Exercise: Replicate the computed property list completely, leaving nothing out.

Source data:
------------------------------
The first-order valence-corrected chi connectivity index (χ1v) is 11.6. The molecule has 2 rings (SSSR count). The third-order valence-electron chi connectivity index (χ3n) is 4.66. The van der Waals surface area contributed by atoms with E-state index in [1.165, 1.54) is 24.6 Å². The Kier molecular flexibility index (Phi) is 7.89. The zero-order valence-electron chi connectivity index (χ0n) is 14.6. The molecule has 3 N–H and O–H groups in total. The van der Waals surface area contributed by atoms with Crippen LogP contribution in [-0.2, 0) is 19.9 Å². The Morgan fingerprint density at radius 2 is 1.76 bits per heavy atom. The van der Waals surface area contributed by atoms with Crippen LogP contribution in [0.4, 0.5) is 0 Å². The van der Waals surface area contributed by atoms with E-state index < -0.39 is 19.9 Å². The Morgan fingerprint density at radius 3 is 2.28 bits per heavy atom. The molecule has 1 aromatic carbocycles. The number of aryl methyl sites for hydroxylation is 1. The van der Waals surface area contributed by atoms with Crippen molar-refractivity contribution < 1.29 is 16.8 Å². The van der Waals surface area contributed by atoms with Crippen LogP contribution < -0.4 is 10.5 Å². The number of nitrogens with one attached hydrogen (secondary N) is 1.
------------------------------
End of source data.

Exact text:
The first-order valence-corrected chi connectivity index (χ1v) is 11.6. The molecule has 2 rings (SSSR count). The third-order valence-electron chi connectivity index (χ3n) is 4.66. The van der Waals surface area contributed by atoms with E-state index in [1.165, 1.54) is 24.6 Å². The Kier molecular flexibility index (Phi) is 7.89. The zero-order valence-electron chi connectivity index (χ0n) is 14.6. The molecule has 3 N–H and O–H groups in total. The van der Waals surface area contributed by atoms with Crippen LogP contribution in [-0.2, 0) is 19.9 Å². The Morgan fingerprint density at radius 2 is 1.76 bits per heavy atom. The van der Waals surface area contributed by atoms with Crippen LogP contribution in [0.4, 0.5) is 0 Å². The van der Waals surface area contributed by atoms with E-state index < -0.39 is 19.9 Å². The Morgan fingerprint density at radius 3 is 2.28 bits per heavy atom. The molecule has 1 aromatic carbocycles. The number of aryl methyl sites for hydroxylation is 1. The van der Waals surface area contributed by atoms with Crippen molar-refractivity contribution < 1.29 is 16.8 Å². The van der Waals surface area contributed by atoms with Crippen LogP contribution < -0.4 is 10.5 Å². The number of nitrogens with one attached hydrogen (secondary N) is 1.